The Supreme Court placed new constitutional limits Tuesday on the use of criminal confessions, ruling 6 to 3 that police may not question suspects who have asked for a lawyer at an arraignment or other court proceedings.
The court affirmed two lower court decisions invalidating incriminating statements made by two Michigan murder defendants in police-initiated interrogations before they consulted with counsel they had requested at their arraignments.
The fact they had been informed of their rights before the questioning made no difference, the court said.
Written by Stevens
“If police initiate interrogation after a defendant’s assertion, at an arraignment or similar proceeding, of his right to counsel, any waiver of (that right) for that police-initiated interrogation is invalid,” Justice John Paul Stevens wrote for the court. The decision was the latest in a series flowing from the justices’ landmark 1966 ruling in Miranda vs. Arizona, requiring police to inform suspects in custody of their rights to silence and the presence of counsel before any interrogation may begin.
The justices expanded a 1981 decision based on the Miranda ruling that said, under the Fifth Amendment privilege against self-incrimination, once a suspect in custody has requested counsel all questioning must stop unless and until the accused himself initiates it.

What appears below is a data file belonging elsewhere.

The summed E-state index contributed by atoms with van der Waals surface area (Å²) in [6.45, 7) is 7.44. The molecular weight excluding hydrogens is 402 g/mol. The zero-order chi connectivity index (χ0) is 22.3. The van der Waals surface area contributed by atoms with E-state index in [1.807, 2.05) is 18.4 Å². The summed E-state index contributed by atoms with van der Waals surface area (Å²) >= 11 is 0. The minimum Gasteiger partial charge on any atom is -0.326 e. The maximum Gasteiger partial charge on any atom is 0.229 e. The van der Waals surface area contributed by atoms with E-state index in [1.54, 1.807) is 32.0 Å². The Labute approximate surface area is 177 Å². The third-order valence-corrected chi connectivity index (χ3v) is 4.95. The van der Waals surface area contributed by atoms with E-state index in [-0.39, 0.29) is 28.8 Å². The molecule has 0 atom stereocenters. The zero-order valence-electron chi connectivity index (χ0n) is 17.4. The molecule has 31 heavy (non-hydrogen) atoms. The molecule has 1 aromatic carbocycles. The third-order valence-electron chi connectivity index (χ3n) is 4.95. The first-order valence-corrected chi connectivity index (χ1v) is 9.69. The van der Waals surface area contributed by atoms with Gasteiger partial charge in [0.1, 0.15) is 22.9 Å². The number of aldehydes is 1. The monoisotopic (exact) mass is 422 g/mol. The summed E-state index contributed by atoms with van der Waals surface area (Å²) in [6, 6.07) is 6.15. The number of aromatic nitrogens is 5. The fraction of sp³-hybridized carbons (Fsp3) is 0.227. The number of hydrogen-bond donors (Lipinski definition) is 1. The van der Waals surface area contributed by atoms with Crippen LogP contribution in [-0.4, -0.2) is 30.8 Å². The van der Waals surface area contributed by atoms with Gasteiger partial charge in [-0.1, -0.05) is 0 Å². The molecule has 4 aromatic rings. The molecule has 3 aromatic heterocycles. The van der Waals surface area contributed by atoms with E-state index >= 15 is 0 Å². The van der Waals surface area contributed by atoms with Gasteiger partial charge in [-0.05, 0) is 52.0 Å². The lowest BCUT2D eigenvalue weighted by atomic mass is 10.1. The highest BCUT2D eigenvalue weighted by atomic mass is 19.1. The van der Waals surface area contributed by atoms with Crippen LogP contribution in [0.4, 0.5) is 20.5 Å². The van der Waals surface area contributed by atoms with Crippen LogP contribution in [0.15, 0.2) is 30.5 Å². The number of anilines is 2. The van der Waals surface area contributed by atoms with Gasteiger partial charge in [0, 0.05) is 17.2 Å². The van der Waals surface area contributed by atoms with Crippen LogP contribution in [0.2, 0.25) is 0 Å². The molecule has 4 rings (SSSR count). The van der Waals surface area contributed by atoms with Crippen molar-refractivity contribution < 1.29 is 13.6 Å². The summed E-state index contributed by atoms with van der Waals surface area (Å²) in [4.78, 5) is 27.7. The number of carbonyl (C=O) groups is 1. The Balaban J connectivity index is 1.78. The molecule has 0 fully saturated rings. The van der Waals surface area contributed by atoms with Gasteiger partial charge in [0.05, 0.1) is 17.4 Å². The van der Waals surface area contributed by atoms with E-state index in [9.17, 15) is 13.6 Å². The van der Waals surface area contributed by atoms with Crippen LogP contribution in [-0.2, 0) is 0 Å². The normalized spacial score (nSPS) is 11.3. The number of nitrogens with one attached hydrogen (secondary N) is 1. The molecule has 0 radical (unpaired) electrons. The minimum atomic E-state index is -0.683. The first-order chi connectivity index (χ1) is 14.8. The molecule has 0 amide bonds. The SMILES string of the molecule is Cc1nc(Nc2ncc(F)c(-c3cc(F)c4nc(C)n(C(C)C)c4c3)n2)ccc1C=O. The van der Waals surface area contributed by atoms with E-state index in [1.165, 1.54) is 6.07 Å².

The court said the reasons for limiting interrogation “are even stronger” after an accused has been formally charged at arraignment and is then guaranteed the right to assistance of counsel under the Sixth Amendment. Chief Justice Warren E. Burger, in a concurring opinion, agreed that the court’s 1981 precedent required Tuesday’s ruling--but he observed that the justices had come to make “absolutist, mechanical” rulings on the use of confessions.
Suspects must be protected from police coercion, “but step by step we have carried this concept well beyond sound, common-sense boundaries,” Burger wrote. “Plainly, the subject calls for re-examination.”
In dissent, Justice William H. Rehnquist, joined by Justices Lewis F. Powell Jr. and Sandra Day O’Connor, said there was no reason to apply the 1981 ruling to post-arraignment situations because there was no evidence police commonly deny defendants their right to counsel. The court’s ruling (Michigan vs. Jackson, 84-1531; Michigan vs. Bladel, 84-1539) upheld a Michigan Supreme Court ruling in 1984 overturning the convictions of Robert Bernard Jackson and Rudy Bladel.
The court majority rejected a contention by Michigan authorities that the two murder defendants’ request for counsel should apply only to legal representation during formal court proceedings.